SCOTUS approves BUMP Stocks, shoots down ATF “RULE” says Congress must amend

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The Supreme Court of the United States (SCOTUS) plays a crucial role in interpreting and applying the law. Let’s break down the recent developments:

  1. Bump Stocks:
    • In 2018, the Bureau of Alcohol, Tobacco, Firearms and Explosives (ATF) issued a rule that classified bump stocks as “machine guns.” This classification effectively banned their possession and sale.
    • Bump stocks are devices that allow semi-automatic firearms to mimic automatic fire by using the gun’s recoil to rapidly fire multiple rounds.
    • In 2020, the SCOTUS declined to hear a challenge to the ATF’s rule, effectively allowing the ban to stand.
    • However, in 2021, the SCOTUS ruled that the ATF’s classification of bump stocks as “machine guns” was invalid. As a result, the ban on bump stocks was lifted, and they are no longer considered illegal under federal law.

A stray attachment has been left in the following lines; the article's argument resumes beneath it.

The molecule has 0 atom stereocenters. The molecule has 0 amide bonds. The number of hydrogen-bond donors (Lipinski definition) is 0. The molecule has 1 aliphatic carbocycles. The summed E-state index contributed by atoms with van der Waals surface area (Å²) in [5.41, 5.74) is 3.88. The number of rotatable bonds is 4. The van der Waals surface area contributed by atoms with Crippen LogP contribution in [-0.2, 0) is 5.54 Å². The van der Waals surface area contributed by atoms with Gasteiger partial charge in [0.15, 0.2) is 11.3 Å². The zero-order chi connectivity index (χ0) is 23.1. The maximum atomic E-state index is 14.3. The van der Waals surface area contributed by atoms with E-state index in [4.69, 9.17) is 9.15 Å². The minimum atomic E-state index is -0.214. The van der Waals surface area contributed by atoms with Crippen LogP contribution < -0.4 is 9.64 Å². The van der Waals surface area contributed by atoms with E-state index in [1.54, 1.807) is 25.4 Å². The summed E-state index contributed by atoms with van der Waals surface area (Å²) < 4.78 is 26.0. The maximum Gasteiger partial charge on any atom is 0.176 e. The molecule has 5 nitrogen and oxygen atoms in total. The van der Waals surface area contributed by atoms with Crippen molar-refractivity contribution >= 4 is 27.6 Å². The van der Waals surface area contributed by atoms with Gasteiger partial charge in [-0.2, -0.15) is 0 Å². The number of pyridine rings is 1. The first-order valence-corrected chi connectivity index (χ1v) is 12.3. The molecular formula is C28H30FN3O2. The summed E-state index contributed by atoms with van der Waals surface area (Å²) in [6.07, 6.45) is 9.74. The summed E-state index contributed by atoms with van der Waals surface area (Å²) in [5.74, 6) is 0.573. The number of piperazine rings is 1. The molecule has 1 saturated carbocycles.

2. Congressional Role:
    • The SCOTUS emphasized that it is Congress’s responsibility to address issues related to firearms regulation.
    • While the ATF can issue rules and regulations, these are not equivalent to laws passed by Congress.
    • Therefore, if there are concerns about bump stocks or any other firearm-related matters, Congress must take legislative action to address them.
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In summary, the SCOTUS clarified the legal status of bump stocks and underscored the importance of congressional action in shaping firearm regulations.


h/t jlee2027

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